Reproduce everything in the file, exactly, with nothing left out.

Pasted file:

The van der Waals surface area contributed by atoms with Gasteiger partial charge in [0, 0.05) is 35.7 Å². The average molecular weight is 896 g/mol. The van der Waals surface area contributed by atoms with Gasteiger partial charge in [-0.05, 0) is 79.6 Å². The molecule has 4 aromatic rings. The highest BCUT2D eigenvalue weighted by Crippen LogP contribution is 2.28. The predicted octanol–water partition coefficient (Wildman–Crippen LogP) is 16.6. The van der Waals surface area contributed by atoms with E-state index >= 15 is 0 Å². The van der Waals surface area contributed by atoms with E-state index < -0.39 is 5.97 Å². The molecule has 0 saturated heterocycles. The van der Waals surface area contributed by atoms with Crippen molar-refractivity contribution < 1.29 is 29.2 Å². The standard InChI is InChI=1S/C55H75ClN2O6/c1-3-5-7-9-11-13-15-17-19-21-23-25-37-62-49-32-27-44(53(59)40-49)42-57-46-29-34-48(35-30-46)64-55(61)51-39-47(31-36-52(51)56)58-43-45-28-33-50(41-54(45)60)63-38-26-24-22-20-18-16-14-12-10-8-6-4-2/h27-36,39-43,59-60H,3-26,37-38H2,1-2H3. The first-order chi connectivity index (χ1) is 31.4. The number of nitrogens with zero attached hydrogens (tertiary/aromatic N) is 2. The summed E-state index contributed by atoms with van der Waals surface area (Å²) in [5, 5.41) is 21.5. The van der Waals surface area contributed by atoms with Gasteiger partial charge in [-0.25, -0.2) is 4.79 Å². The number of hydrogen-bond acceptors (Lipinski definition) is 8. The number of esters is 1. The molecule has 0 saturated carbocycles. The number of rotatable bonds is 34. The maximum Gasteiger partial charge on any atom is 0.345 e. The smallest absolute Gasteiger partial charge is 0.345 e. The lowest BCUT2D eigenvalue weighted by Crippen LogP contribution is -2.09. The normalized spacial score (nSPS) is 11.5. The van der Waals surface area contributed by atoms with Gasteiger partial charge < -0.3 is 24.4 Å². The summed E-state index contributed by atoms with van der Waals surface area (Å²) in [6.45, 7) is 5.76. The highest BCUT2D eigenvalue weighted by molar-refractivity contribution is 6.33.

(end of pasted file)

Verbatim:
The van der Waals surface area contributed by atoms with Gasteiger partial charge in [0, 0.05) is 35.7 Å². The average molecular weight is 896 g/mol. The van der Waals surface area contributed by atoms with Gasteiger partial charge in [-0.05, 0) is 79.6 Å². The molecule has 4 aromatic rings. The highest BCUT2D eigenvalue weighted by Crippen LogP contribution is 2.28. The predicted octanol–water partition coefficient (Wildman–Crippen LogP) is 16.6. The van der Waals surface area contributed by atoms with E-state index >= 15 is 0 Å². The van der Waals surface area contributed by atoms with E-state index < -0.39 is 5.97 Å². The molecule has 0 saturated heterocycles. The van der Waals surface area contributed by atoms with Crippen molar-refractivity contribution < 1.29 is 29.2 Å². The standard InChI is InChI=1S/C55H75ClN2O6/c1-3-5-7-9-11-13-15-17-19-21-23-25-37-62-49-32-27-44(53(59)40-49)42-57-46-29-34-48(35-30-46)64-55(61)51-39-47(31-36-52(51)56)58-43-45-28-33-50(41-54(45)60)63-38-26-24-22-20-18-16-14-12-10-8-6-4-2/h27-36,39-43,59-60H,3-26,37-38H2,1-2H3. The first-order chi connectivity index (χ1) is 31.4. The number of nitrogens with zero attached hydrogens (tertiary/aromatic N) is 2. The summed E-state index contributed by atoms with van der Waals surface area (Å²) in [5, 5.41) is 21.5. The van der Waals surface area contributed by atoms with Gasteiger partial charge in [-0.25, -0.2) is 4.79 Å². The number of hydrogen-bond acceptors (Lipinski definition) is 8. The number of esters is 1. The molecule has 0 saturated carbocycles. The number of rotatable bonds is 34. The maximum Gasteiger partial charge on any atom is 0.345 e. The smallest absolute Gasteiger partial charge is 0.345 e. The lowest BCUT2D eigenvalue weighted by Crippen LogP contribution is -2.09. The normalized spacial score (nSPS) is 11.5. The van der Waals surface area contributed by atoms with Gasteiger partial charge < -0.3 is 24.4 Å². The summed E-state index contributed by atoms with van der Waals surface area (Å²) in [6.45, 7) is 5.76. The highest BCUT2D eigenvalue weighted by molar-refractivity contribution is 6.33.